The fourth is that we must achieve a balance between work and study, putting “reading and writing” into practice at a sustainable pace. As people who are responsible for completing a number of onerous administrative tasks on a daily basis, we cannot spend a lot of time each day reading and writing. However, we must make reading and writing an indispensable component of our daily schedules, proceeding gradually and with perseverance. In recent years, I spent around 2–3 hours reading and writing in the evening. Over time, it has become part of my routine to sit down at a desk after dinner, relax myself, and concentrate wholly on research. This has provided a pleasant counterpart to the stressful rhythm of my office hours, as well as making up for gaps in my knowledge. Thanks to this routine, I easily manage to read several dozen books and write around 200–300 thousand words a year. Thus far, I have published five books and hundreds of articles.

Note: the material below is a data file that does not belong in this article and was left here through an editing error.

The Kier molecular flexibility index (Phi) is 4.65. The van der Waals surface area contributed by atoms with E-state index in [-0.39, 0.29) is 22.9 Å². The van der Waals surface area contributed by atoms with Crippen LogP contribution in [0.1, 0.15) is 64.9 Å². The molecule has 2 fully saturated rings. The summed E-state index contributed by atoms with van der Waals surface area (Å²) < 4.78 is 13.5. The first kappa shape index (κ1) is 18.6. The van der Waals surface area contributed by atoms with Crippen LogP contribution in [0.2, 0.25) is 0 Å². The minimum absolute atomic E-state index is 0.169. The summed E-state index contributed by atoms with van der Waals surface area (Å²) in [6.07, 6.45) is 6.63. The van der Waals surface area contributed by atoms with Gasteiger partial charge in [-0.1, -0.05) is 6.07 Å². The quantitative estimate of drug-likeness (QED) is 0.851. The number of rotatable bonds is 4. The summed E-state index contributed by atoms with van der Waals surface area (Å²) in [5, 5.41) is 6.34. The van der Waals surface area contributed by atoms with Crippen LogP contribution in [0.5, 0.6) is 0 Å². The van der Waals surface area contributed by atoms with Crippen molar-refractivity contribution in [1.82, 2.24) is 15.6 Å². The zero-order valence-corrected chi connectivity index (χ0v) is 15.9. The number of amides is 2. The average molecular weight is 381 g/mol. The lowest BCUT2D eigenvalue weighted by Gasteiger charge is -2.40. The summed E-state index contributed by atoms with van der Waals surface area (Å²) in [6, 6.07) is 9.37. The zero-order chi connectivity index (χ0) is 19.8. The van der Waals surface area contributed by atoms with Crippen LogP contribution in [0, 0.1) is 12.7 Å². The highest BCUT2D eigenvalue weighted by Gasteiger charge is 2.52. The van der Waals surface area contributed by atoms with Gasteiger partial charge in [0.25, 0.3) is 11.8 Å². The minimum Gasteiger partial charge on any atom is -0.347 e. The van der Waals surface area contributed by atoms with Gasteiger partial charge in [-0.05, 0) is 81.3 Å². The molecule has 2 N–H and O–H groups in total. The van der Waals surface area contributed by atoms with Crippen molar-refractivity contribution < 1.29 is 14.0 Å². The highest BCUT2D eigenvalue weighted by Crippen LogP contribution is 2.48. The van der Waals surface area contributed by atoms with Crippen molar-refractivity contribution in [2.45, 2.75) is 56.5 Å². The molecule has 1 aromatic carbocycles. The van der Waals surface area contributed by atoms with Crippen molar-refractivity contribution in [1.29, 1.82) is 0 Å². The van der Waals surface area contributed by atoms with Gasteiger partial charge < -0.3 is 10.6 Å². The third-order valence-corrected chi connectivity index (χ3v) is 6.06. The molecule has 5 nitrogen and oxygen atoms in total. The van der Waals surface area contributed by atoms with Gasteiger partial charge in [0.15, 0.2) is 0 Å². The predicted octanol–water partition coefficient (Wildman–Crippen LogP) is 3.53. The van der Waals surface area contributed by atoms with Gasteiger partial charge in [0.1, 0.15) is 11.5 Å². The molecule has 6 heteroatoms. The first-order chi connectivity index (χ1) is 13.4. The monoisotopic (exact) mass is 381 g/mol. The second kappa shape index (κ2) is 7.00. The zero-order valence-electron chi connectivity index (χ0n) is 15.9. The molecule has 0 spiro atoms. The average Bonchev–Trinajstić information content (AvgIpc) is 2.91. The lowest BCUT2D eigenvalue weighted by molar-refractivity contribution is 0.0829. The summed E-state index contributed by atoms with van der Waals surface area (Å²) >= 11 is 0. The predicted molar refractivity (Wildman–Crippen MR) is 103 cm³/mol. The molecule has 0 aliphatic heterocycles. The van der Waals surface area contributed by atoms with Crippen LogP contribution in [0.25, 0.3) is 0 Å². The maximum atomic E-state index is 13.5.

These days, the most blissful part of my day is after dinner, when I pour myself a cup of tea, open up a good book and turn on my computer. The body is strengthened through exercise; the spirit, through reading. This process of “reading and writing” is a source of inexhaustible joy through which we can resolve the dilemmas of our profession and comprehend the truth. Some people have told me that they are too busy at work and that they’ll wait until retirement before they try and condense their experiences into writing. My viewpoint is somewhat different: right now, we have the opportunity to gain first-hand insights from our work and put what we learn into practice. Therefore, now is precisely the best time to engage in my method of combined reading and writing. By the time we retire, can read some of the things we wanted to read but didn’t have time to, as well as sharing drinks with friends and talking about the good old days. I am of the opinion that one should put in one’s all at the times that matter most and rest when all is said and done.